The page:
Lending more of a humorous bent than its contemporaries, BEHIND THE MAS: THE RISE OF LESLIE VERNON gives us a pretty fresh take on the not just the horror "schockumentary," but at the slasher genre as a whole. Why? Partly because of the willingness of the subject, in the case an aspiring psychopathic murderer, to be filmed and exposed to the world. Leslie Vernon wants to be discovered, his personality as ridiculous as his intent. This shite is the SPINAL TAP of horror, where the joke is lost on the subjects, and they become amusing without even really knowing it. No sense of self-irony, which is ironic in itself, as the multitude of horror references call attention to themselves as much as they do in something like SCREAM. And of course, by the third reel we're into full self-reflexive mode, where, reminiscent of something like ADAPTATION, the topics explored in the first two thirds of the film become the actual reality.

#9. MONDO CANE (1962)

The breadth of my research shows that, if MONDO CANE isn't the O.G. horror "shockumentary," it's certainly the forerunner when it comes to real life cannibalism exposés. Good grief! Made in Italy in 1962, MONDO CANE plays like a compilation reel of FACES OF DEATH style horror...anthropological rituals, maddening human perversion, sick animal torture and other odd indigenous rites of passage. And the thing is, it all appears very real...as if it were something you'd watch in history class. And it appears that way because real archival footage was pulled apart and stitched together to create a somewhat cogent narrative. Most of this shite really happened! Props must be cast once more to the great Riz Ortolani, whose antithetical score drives an emotional wedge in the viewer. We're repelled by such imagery, yet elated by the gorgeous sounds seeping from the screen...and the result, much like CANNIBAL HOLOCAUST, leaves your senses assaulted.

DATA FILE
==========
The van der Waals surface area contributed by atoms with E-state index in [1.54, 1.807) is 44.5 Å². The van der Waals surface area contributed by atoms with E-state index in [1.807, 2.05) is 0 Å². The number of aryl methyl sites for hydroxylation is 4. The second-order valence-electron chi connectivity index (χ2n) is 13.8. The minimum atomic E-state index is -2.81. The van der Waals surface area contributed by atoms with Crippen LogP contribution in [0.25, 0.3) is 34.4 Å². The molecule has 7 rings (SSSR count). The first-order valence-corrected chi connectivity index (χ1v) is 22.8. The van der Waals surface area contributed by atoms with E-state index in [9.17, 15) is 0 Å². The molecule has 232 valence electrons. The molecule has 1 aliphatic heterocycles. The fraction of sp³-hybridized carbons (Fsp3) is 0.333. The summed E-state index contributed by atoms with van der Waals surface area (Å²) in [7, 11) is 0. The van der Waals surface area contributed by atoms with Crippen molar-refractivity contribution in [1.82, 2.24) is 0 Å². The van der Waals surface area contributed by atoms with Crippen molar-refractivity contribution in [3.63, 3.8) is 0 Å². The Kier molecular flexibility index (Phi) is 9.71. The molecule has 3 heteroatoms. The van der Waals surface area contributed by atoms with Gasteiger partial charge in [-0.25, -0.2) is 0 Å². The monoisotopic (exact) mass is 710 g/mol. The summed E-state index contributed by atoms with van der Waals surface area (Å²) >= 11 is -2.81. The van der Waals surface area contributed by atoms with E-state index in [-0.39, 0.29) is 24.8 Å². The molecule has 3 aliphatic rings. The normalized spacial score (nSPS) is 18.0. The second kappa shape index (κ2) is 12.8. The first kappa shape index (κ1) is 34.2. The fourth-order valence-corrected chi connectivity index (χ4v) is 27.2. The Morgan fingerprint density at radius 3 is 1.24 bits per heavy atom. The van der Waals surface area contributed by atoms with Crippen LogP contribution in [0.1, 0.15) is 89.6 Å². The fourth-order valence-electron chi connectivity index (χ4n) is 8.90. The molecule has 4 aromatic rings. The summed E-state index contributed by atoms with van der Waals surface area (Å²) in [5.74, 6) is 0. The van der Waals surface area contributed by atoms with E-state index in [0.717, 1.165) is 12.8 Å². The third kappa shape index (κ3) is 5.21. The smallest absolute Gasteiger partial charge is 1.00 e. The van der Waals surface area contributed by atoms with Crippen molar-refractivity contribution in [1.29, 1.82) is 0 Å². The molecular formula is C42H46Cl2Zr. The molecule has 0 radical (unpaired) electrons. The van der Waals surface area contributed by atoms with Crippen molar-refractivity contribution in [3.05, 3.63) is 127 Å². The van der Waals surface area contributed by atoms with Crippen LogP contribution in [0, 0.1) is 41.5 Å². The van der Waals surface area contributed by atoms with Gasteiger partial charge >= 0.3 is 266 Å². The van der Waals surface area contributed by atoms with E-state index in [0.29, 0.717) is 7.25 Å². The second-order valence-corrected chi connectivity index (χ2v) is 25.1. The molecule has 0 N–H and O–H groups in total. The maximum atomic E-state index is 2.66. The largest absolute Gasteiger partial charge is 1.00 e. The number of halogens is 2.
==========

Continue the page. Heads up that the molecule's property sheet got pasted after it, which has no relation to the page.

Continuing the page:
Nine months before THE BLAIR WITCH PROJECT subsumed the masses, another chilling "shockumentary" horror joint ruled the day. At least, in some esoteric horror circles it did! The flick I refer to is the miniscule-budgeted THE LAST BROADCAST, which was apparently shot for a mere $900. The premise is a simple one: a trio of young men get hold of some video equipment and head to the woods to find answers regarding the Jersey Devil. Is it a myth? A hoax? Something truly sinister? Well, when only one of the three return home and becomes accused of malfeasance, the video footage is called upon to expose the truth. Dubbed as the first "desktop movie," not a single reel of film was used during production. The flick was shot, edited, and screened digitally...the first of its kind to do so. And while the ending of the film has been known to draw the ire of many viewers, you can't deny the film as an early and effective example of found-footage horror.
Tags: Hollywood